UK bioenergy bodies welcome Chancellor’s first budget speech
In the UK, bioenergy industry leaders have welcomed the news that the UK Chancellor, the Rt Hon Rishi Sunak MP, has announced GBP100 million (≈ EUR 113.8 million) in funding and a twelve months’ extension to the Renewable Heat Incentive (RHI) giving the sector a level of certainty in terms of protecting jobs and delivering short-term renewable heat projects.
- GBP 100 million (≈ EUR 113.8 million) of exchequer funding in total for 2022/23 and 2023/24 for grant-funding for households and small non-domestic buildings, to install heat pumps, or biomass in limited circumstances, to replace fossil fuel heating. This will form part of government action to help build supply chains ahead of future measures to phase out high-carbon heating; and
- GBP270 million (≈ EUR 307.3 million) for a Green Heat Network Fund to run from 2022 to 2025, to follow on from the Heat Network Investment Project. This new targeted fund will ensure that heat networks adopt the most cost-effective low carbon heat sources and will avoid locking in gas generation in the sector.
Ahead of such schemes being established, the Chancellor also confirmed that the Government will also:
- extend the Domestic Renewable Heat Incentive (DRHI) for a year in 2021/22, maintaining support for heat pumps, biomass, and solar thermal;
- introduce a third allocation of Tariff Guarantees under the Non-domestic RHI (NDRHI). These will be available for all technologies that have been eligible for the previous two allocations.
A consultation will be launched shortly by the Government setting out details on the proposals for new exchequer grant-funding to support biomass deployment and publish further information on the proposed changes to the RHI schemes and the future of the Non-Domestic RHI scheme.
This is positive news from the Chancellor and a step in the right direction for both the biomass heat industry and the UK Government regarding delivering heat decarbonisation, net-zero policy. The announcement now provides a degree of clarity and certainty to protect and sustain 46 000 jobs and 700+ supply chain companies, as well as push on with new investment and renewable heat installation projects in the short-term. The GBP100 million in funding to replace fossil fuel heating in homes and small, non-domestic buildings and an extension to the RHI post-2021, albeit for twelve months, is essential to address climate change issues whilst encouraging a continued switch to renewable energy. It will also play a key part in the supply chain process when creating new woodland areas so we’re supportive of the Budget announcement made today and very much welcome the opportunity to work closely with Department of Business, Energy, and Industrial Strategy (BEIS) ministers to develop and deliver future policy, said Mark Lebus of Biomass Heat Works! and Chair of the UK Pellet Council.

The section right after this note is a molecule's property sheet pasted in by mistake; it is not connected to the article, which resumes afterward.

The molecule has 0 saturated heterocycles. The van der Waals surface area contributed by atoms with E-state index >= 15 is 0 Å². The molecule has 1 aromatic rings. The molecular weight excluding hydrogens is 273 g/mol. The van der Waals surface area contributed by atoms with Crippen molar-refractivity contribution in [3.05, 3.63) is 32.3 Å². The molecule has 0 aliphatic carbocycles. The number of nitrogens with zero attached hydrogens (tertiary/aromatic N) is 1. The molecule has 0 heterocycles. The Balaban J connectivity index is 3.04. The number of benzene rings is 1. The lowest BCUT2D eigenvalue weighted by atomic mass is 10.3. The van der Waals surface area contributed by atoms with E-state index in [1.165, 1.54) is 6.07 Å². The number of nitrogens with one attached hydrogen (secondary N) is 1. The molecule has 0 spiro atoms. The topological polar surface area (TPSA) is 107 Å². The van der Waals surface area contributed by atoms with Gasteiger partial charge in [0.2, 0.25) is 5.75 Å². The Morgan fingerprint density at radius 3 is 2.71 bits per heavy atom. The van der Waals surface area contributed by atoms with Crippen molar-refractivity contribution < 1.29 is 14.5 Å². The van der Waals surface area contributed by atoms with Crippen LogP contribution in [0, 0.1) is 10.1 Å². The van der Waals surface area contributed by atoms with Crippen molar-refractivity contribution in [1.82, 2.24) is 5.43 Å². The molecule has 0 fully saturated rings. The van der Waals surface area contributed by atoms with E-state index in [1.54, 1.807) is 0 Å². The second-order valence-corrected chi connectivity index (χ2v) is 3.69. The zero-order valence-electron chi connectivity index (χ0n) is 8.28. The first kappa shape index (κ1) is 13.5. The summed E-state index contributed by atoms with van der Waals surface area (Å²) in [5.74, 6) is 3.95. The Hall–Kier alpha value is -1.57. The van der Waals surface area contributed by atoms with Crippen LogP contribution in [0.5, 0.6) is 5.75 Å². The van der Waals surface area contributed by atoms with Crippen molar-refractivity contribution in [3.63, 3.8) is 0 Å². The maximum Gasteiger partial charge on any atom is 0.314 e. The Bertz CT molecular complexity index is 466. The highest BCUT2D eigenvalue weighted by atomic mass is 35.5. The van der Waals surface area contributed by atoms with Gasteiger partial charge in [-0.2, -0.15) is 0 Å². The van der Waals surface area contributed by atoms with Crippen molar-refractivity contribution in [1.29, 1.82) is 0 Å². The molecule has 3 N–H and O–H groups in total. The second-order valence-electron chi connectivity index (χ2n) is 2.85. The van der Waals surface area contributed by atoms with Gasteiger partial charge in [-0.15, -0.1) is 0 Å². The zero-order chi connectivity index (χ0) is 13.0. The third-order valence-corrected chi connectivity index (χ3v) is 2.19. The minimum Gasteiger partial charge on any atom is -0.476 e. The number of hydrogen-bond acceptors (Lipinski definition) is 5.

The Government will also be consulting on details of the Green Heat Network Fund later in the year.
This budget provides some welcome fiscal support for the renewable energy and clean technology; there are clear steps in the right direction especially around the Green Gas Obligation consultation, the extension of the domestic RHI, Carbon Capture and Storage, decarbonising transport and R&D funding. This budget, however, does not make the strides needed to fully unleash the potential of the sector and pave the way to net-zero. With the declared climate emergency, the Government needs to take decisive action to produce a whole-government Net Zero Strategy that includes a detailed, funded and measurable roadmap that delivers the wholesale systems-change required to decarbonise the economy, and then ensure that we have an effective taxation system that protects natural capital, and incentivises renewable energy and clean technology beyond fossil fuels, said Dr Nina Skorupska CBE, Chief Executive of the Renewable Energy Association (REA).
The Budget also introduces a Green Gas Levy on gas suppliers to support green gas injection to the grid with the aim of accelerating the decarbonisation of the gas supply. This is expected to be implemented in autumn 2021.
There is no net-zero without biogas. Whilst it is good news that there is a commitment to support biomethane injection into the gas grid post-March 2021, the government’s ambition to see a tripling of the current level of production by 2030 is only around 38 percent of the AD industry’s potential. In the year the UK hosts COP26, we encourage the government to treble its ambition so that our industry is able to fully support the decarbonisation of agriculture, heat, transport and waste management to reduce total UK emissions by 6 percent whilst also creating 30 000 new green jobs throughout the UK by 2030, and we look forward to continuing to work with Government to this end, remarked Charlotte Morton, Chief Executive of the Anaerobic Digestion & Bioresources Association (ADBA).